Skiff: Why isn’t this a thing?
By Lauren Read
At 4 a.m. on Aug. 6, Shane Skiff dipped his toes in Lake Champlain then turned around and began to run.
Hours — and almost exactly 26.2 miles — later, the 17-year-old stopped running at the top of Mount Mansfield.
“I felt pretty good, it was nice to sit down for a moment, to stop moving and look at the lake,” Skiff said. “You could see where you came from.”
A few days before, Skiff decided to give the “surf to summit” run a try. He had heard about a similar run in California and thought it would be fun to carry it to Vermont.
“It just kind of seemed like a cool thing to do,” Skiff said. “I am not a huge runner, it just seemed fun to go lowest to highest. Why not?”
Skiff, who will be a senior at Champlain Valley Union High School this year, hit a few bumps on the way to the highest mountain in Vermont.
“There is a section right near Underhill called Underhill Flats; it was just 2 miles of just flat in the sun,” Skiff said of his toughest moment. “That was the hardest part, mentally.”
It wasn’t all rough going for the Williston resident, who had an “I can do this” moment when he reached Jericho more quickly than expected.
“I didn’t know what my pace would be,” Skiff said. “I got there a lot faster than I thought I would.”
Skiff’s parents then met him in Underhill State Park, finishing the summit to Mount Mansfield with him — though he passed them about halfway to the top.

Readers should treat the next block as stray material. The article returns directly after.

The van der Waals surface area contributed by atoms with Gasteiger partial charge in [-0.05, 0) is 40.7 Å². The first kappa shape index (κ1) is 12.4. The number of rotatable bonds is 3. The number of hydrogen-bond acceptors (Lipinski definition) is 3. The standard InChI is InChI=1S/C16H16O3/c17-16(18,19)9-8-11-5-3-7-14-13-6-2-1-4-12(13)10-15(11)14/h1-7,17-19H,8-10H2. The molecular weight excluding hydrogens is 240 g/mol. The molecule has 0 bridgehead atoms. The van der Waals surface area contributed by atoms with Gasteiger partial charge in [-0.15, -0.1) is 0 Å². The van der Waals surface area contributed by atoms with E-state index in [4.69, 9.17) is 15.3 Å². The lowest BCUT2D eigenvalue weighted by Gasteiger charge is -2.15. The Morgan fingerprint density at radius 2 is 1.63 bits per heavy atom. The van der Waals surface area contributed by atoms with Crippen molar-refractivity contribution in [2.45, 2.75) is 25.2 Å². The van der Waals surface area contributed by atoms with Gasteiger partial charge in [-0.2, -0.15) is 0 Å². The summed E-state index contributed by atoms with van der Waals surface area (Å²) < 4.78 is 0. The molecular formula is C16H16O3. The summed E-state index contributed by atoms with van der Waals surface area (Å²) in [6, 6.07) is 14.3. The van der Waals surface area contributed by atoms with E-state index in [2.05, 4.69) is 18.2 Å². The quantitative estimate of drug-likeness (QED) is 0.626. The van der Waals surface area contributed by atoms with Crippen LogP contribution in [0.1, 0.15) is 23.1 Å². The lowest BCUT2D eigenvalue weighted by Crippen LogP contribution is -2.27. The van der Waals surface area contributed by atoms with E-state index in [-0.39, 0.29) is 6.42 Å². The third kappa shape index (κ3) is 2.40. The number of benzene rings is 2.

At the top, Skiff realized that he had a run almost exactly 26.2 miles — a marathon distance to the highest point in Vermont — all in 4 hours and 59 minutes.
“It was going to be however long it needed to be, but it ended up being a near-perfect marathon,” Skiff said.
Skiff believes the run could be an official Vermont event, considering the distance and the ability to go from the shores of Lake Champlain to the summit of Mount Mansfield in a few hours.
“Given that it turned out to be an exact marathon, I was surprised that it wasn’t a thing,” Skiff said. “It seems like that would be a really popular event.”
The senior now turns his attention to returning to school and his fall season on the CVU cross country team — no matter what it looks like.
“It’s going to be really nice to see people who I haven’t seen since March, to get back into a normal routine,” Skiff said. “It’ll be nice to get back.”